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‘American Ultra’ is a half-baked stoner comedy, possibly written by robots

by

Special To The Japan Times

One of the most underrated films of the past decade has got to be “Adventureland,” the 2009 coming-of-age comedy by Greg Mottola (“Superbad”). It mined its setting — a rundown 1980s amusement park — for plenty of jokes, but it had a fantastic bittersweet feel to it as well, capturing that moment of drifting aimlessly between college and “real life” well.

Best of all was the chemistry between its two leads, Jesse Eisenberg and Kristen Stewart, who were both still young at the time, but confidently mixed goofy humor with something more poignant. Unlike so many teen comedy actors, they managed to capture an affection that seemed real.

Thus, I was looking forward to “American Ultra,” a new comedy that reunites the pair. Having now seen it, I’d like to take director Nima Nourizadeh and dangle him off a tall building until he squeals for mercy like a stuck pig. How on Earth could you sign these two actors but create a piece of crap as pointless as this? Nourizadeh takes the “my boyfriend/girlfriend is a spy/assassin” action genre and mixes it with a half-baked attempt at stoner comedy. He succeeds at neither. “American Ultra” plays like an episode of “Homeland” for people too stoned to process the plot of a “SpongeBob SquarePants” episode.

Eisenberg plays Mike, a long-haired nerd who works at a convenience store, smokes a lot of skunk weed and suffers from crippling panic attacks. Kristen Stewart plays Phoebe, his perfect-looking, totally supportive dream girlfriend. Mike just wants to figure out a way to propose to her that won’t involve another panic fit, while Phoebe is, like, just, really there for him.

It takes about 10 minutes for us to find out that Mike is actually some kind of brainwashed government-secret-super-soldier, who can take out armed thugs with nothing more than a spoon. The bad guys at the CIA want him dead, except for the other good guys at the CIA who are trying to help him, and yadda yadda yadda. There are vague references to Project MKUltra — the CIA’s real-life LSD-tainted mind-control program — but they’re barely developed, and besides, “The Men Who Stare at Goats” got there first.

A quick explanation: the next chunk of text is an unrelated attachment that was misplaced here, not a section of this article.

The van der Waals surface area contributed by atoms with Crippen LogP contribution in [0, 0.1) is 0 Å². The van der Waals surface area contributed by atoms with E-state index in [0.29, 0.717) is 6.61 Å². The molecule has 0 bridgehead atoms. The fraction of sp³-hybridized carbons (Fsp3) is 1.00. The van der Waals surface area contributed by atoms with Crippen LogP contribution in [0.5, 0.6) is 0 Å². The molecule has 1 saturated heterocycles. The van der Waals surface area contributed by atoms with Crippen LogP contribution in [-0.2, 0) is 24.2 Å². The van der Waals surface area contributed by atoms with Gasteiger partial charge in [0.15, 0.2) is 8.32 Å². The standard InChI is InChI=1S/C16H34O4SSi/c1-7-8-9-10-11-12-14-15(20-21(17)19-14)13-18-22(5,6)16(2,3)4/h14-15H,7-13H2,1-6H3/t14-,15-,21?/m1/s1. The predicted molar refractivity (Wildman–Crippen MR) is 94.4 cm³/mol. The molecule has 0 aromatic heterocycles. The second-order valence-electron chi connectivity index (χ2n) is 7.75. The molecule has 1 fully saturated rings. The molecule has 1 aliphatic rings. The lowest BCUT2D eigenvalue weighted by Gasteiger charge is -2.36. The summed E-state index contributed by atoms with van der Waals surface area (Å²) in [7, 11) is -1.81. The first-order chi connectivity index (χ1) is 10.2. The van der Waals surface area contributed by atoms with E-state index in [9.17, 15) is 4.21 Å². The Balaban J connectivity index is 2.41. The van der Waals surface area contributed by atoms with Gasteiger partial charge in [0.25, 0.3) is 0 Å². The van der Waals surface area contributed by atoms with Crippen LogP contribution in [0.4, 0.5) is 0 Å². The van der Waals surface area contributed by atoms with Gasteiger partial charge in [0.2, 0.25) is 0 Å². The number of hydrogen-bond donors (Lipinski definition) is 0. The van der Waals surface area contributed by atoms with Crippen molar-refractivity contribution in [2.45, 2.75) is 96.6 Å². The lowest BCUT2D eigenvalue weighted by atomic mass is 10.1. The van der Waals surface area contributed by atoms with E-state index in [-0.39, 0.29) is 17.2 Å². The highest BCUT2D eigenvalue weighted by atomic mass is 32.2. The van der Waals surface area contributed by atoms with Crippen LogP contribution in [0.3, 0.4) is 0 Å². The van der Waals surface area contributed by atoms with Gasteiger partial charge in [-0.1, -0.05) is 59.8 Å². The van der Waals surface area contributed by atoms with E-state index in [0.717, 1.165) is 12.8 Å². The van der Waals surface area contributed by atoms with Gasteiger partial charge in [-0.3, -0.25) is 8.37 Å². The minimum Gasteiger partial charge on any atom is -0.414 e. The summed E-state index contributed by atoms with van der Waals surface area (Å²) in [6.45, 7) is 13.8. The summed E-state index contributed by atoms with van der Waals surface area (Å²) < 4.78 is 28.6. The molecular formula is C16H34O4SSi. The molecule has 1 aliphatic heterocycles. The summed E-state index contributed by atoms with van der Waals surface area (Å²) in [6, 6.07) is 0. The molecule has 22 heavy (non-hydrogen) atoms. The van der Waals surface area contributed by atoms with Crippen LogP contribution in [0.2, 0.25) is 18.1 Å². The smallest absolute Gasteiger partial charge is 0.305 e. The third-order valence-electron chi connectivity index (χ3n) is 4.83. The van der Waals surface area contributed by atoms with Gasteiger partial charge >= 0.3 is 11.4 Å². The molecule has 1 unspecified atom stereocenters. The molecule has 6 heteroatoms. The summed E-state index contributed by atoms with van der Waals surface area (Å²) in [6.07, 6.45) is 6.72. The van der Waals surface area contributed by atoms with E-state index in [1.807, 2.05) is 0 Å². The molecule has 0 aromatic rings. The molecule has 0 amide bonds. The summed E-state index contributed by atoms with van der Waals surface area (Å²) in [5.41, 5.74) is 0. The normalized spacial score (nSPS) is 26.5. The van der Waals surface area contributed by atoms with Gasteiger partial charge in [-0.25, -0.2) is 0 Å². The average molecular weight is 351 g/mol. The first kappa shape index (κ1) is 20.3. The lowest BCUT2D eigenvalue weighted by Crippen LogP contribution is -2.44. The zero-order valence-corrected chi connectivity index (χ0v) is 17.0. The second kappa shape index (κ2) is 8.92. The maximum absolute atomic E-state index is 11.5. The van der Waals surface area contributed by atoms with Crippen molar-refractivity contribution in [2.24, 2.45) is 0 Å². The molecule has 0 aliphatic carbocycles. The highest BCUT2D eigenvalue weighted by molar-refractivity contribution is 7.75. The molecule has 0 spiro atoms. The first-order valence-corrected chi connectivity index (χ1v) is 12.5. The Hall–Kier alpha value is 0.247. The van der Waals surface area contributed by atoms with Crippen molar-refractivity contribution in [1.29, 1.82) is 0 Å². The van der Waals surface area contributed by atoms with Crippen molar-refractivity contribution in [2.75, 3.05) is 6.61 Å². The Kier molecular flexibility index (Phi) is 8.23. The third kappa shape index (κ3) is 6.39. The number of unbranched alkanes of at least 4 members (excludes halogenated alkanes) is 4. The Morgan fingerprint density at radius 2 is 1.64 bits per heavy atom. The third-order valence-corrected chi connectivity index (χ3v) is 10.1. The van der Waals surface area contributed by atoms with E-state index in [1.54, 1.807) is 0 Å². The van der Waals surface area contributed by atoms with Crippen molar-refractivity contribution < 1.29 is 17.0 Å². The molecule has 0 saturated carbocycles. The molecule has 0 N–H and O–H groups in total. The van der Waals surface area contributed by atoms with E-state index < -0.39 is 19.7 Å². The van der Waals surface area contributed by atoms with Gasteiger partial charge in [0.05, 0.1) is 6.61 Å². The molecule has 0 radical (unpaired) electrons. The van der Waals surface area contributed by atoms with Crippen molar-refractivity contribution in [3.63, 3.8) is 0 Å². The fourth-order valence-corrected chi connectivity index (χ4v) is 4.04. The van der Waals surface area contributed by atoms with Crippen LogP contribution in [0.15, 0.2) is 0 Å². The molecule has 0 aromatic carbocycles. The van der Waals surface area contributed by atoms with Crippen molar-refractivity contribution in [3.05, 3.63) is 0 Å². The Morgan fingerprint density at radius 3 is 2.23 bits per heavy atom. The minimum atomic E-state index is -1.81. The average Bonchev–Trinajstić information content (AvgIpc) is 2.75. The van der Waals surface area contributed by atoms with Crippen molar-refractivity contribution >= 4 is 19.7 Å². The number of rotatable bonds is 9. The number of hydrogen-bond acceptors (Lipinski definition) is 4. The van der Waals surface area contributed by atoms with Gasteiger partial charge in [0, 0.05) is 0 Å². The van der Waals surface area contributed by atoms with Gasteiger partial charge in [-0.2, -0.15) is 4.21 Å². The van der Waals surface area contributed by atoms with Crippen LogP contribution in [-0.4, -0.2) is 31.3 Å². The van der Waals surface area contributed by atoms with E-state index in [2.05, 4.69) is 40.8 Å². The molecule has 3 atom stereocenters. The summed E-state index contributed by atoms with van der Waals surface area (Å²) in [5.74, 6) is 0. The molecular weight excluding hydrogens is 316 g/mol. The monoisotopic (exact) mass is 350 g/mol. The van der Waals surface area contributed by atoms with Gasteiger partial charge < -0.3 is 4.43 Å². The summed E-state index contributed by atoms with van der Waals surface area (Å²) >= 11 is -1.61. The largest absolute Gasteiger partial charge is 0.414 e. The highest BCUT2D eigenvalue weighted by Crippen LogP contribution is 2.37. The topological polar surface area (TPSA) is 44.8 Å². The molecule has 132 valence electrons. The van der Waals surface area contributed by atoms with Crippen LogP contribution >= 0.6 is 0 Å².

Eisenberg and Stewart aren’t bad, but they fail to leave an impression. You can watch him doing neurotic and needy or her doing tough-yet-vulnerable in a dozen better films. John Leguizamo turns up doing a decent impersonation of James Franco from “Spring Breakers” but, beyond that, you’re scraping the bottom for anything resembling entertainment. Connie Britton and Topher Grace play CIA higher-ups who spend the entire movie bickering like 12-year-olds who just learned their first cuss words.

“American Ultra” features some jokes that aren’t all that funny, some action that’s not all that exciting and some plot twists that aren’t in the least surprising. Like another recent film, “Moonwalkers,” it features a pretty high level of gore and violence for a comedy. More thought seems to go into one headshot squib than the entire script. Anyone in the mood for a teenage super-assassin flick should rent “Hanna” (2011), which is basically the same premise but done with flair and guaranteed to deliver an adrenaline charge.

Truth be told, the real blame here should lie with screenwriter Max Landis, who is living proof that nepotism is alive and well in Hollywood. There is no way this poor excuse for a screenplay could get you through the door unless your father is director John Landis (“Animal House,” “The Blues Brothers,” etc.).

Then again, “American Ultra” is so wildly unoriginal and formulaic that I wonder if “Max Landis” is an actual person, or the prototype of a screenwriting algorithm. Hell, Eisenberg even looks furtively at the camera at one point and mutters, “What if I’m, like, a robot?” Indeed.